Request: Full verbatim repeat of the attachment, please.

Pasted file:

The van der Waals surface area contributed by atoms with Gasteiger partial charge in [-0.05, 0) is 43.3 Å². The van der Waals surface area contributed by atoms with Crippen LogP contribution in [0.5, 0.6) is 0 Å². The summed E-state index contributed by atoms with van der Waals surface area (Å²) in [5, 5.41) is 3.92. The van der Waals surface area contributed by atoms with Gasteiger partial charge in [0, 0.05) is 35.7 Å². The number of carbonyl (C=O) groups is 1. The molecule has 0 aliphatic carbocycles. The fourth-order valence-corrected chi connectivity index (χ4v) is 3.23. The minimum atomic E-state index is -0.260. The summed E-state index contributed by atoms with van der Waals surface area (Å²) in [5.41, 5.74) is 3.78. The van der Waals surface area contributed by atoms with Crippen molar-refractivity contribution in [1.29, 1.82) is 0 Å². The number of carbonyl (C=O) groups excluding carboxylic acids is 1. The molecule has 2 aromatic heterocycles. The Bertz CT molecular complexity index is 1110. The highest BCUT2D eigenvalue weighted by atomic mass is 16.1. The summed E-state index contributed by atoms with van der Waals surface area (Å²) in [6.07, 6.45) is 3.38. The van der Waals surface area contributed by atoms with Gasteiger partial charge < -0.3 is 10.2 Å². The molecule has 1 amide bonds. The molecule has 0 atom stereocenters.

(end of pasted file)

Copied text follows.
The van der Waals surface area contributed by atoms with Gasteiger partial charge in [-0.05, 0) is 43.3 Å². The van der Waals surface area contributed by atoms with Crippen LogP contribution in [0.5, 0.6) is 0 Å². The summed E-state index contributed by atoms with van der Waals surface area (Å²) in [5, 5.41) is 3.92. The van der Waals surface area contributed by atoms with Gasteiger partial charge in [0, 0.05) is 35.7 Å². The number of carbonyl (C=O) groups is 1. The molecule has 0 aliphatic carbocycles. The fourth-order valence-corrected chi connectivity index (χ4v) is 3.23. The minimum atomic E-state index is -0.260. The summed E-state index contributed by atoms with van der Waals surface area (Å²) in [5.41, 5.74) is 3.78. The van der Waals surface area contributed by atoms with Crippen molar-refractivity contribution in [1.29, 1.82) is 0 Å². The number of carbonyl (C=O) groups excluding carboxylic acids is 1. The molecule has 2 aromatic heterocycles. The Bertz CT molecular complexity index is 1110. The highest BCUT2D eigenvalue weighted by atomic mass is 16.1. The summed E-state index contributed by atoms with van der Waals surface area (Å²) in [6.07, 6.45) is 3.38. The van der Waals surface area contributed by atoms with Gasteiger partial charge < -0.3 is 10.2 Å². The molecule has 1 amide bonds. The molecule has 0 atom stereocenters.